Robert Zimmerman Jr., the brother of the defendant in the case, said on Fox News that he was glad Obama “spoke out today. . . . I think he was very sincere in his remarks.”

In his initial response to the acquittal, Obama issued a short written statement on Sunday afternoon asking people to reflect calmly and “ask ourselves if we’re doing all we can to widen the circle of compassion and understanding in our communities.”

White House officials said earlier this week that although the case stirred emotions, the option of Obama addressing the nation on camera was never discussed. Throughout the week, press secretary Jay Carney sidestepped questions about the president’s personal reaction.

Still, officials said, Obama was prepared to answer questions about the verdict when he sat for interviews with four Spanish-
language television stations on Wednesday. Aides said they were surprised when he was not asked about the Zimmerman case in the interviews, which focused primarily on immigration.

On Thursday, Obama informed his senior staff that he wanted to share his thoughts, leading to his appearance at the podium Friday during Carney’s scheduled daily briefing.

Civil rights leaders have been communicating with White House officials about the Zimmerman case, including a conference call Tuesday with senior adviser Valerie Jarrett. But officials said they did not press Obama to speak publicly about the case.

Sharpton said he discussed the issue with Jarrett over breakfast Friday.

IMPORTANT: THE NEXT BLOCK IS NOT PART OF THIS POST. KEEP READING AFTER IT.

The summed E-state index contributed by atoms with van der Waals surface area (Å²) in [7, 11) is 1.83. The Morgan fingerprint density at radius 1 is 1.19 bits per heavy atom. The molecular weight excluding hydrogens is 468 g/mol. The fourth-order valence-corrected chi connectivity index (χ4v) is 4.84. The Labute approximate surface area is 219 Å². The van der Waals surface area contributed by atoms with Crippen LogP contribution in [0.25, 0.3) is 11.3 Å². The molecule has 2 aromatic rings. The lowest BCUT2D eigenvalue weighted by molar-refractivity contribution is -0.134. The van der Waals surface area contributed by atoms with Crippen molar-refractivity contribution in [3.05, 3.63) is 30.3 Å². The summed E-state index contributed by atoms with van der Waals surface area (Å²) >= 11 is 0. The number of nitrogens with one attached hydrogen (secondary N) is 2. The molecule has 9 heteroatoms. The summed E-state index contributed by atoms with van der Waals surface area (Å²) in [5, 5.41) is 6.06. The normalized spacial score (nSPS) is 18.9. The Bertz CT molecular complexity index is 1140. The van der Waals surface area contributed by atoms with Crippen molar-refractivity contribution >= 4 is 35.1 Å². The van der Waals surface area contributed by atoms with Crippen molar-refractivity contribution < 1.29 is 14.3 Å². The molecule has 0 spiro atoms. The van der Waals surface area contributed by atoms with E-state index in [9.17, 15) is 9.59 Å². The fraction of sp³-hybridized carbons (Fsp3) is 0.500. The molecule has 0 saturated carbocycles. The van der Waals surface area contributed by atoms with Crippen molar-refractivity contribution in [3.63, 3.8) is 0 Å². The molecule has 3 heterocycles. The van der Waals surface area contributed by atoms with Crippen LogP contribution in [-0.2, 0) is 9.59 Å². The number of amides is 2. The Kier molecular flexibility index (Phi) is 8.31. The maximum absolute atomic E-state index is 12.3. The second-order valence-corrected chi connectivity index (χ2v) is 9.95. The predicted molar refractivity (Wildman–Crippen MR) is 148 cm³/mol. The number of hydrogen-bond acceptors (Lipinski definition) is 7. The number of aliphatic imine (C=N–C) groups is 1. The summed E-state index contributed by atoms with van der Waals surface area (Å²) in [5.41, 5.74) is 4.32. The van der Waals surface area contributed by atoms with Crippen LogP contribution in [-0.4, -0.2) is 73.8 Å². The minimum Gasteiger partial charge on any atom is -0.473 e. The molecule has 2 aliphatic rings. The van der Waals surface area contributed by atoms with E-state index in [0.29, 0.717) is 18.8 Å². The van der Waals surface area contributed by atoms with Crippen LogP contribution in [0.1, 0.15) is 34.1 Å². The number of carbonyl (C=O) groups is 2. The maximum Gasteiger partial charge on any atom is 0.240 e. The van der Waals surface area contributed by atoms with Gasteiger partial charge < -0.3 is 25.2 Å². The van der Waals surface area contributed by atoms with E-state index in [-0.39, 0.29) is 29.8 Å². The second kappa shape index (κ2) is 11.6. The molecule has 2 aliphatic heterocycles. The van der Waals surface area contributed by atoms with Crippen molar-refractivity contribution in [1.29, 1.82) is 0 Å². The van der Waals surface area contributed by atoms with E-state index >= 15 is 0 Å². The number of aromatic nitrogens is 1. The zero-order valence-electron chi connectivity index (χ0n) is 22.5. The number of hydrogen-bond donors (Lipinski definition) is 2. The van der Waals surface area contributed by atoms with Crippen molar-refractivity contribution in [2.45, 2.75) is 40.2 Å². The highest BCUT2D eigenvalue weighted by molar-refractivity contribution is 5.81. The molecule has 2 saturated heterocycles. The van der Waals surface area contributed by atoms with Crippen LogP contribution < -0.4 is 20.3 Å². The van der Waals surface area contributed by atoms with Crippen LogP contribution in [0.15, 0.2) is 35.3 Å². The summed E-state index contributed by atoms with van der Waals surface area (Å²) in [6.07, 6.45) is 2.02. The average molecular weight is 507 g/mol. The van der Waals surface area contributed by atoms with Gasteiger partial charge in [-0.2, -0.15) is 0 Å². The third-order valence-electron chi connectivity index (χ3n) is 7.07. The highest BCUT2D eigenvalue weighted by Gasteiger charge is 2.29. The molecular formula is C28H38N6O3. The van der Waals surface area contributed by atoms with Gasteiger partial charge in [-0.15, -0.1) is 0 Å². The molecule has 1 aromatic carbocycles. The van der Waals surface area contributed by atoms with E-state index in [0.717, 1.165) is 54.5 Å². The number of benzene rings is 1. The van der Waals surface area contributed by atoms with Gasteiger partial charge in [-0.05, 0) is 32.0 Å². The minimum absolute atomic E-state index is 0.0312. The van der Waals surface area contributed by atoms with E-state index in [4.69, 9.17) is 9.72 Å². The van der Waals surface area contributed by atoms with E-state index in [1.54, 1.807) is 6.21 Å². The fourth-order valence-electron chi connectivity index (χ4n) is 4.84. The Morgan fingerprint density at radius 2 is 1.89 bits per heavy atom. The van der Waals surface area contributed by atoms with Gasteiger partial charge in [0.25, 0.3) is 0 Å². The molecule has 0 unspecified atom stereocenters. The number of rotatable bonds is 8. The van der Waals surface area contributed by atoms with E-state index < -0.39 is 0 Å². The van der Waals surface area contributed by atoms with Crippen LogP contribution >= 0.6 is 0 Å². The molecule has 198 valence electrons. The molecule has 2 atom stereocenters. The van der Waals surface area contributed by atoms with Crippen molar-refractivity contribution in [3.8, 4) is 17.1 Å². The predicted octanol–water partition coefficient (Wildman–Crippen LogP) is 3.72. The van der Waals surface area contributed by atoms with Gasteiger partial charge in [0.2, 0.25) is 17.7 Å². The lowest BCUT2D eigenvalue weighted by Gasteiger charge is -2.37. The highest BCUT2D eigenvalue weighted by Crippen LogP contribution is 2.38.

“It was definitely his choice,” Sharpton said, adding that Obama’s comments “made us feel like at least we matter.”

Hilary Shelton, Washington bureau director for the NAACP, noted that Obama “doesn’t come to this issue new,” having worked on anti-racial-profiling legislation in Illinois and the U.S. Senate. But he added that Obama has the ability “to bring his very unique perspective to the issue so Americans can debate and discuss it” in a way they wouldn’t otherwise.

In his remarks, Obama ruminated aloud about how the country could continue to overcome discrimination.

“Where do we take this?” he asked. “How do we learn some lessons from this and move in a positive direction? . . . Beyond protests or vigils, the question is, are there some concrete things that we might be able to do?”

Obama said he and his wife, Michelle, have talked a lot about ways to “bolster and reinforce our African American boys.” There is more that can be done, he said, to give black children a sense that they are a “full part of this society” and that the country is willing to invest in helping them succeed.

The president called for an examination of “stand your ground” laws like the one in Florida that allows individuals to use deadly force to defend themselves.

“For those who resist that idea that we should think about something like these ‘stand your ground’ laws, I just ask people to consider if Trayvon Martin was of age and armed, could he have stood his ground on that sidewalk?” Obama said. “And do we actually think that he would have been justified in shooting Mr. Zimmerman, who had followed him in a car, because he felt threatened?”

Obama also sounded some hopeful notes, pointing to his two young daughters as evidence that successive generations have made progress in changing racial attitudes.

“It doesn’t mean that we’re in a post-racial society,” Obama said. “It doesn’t mean that racism is eliminated. But you know, when I talk to Malia and Sasha and I listen to their friends and I see them interact — they’re better than we are. They’re better than we were on these issues. And that’s true in every community that I’ve visited all across the country.”

Philip Rucker is a national political correspondent for The Washington Post, where he has reported since 2005.
Juliet Eilperin is The Washington Post's White House bureau chief, covering domestic and foreign policy as well as the culture of 1600 Pennsylvania Avenue. She is the author of two books—one on sharks, and another on Congress, not to be confused with each other—and has worked for the Post since 1998.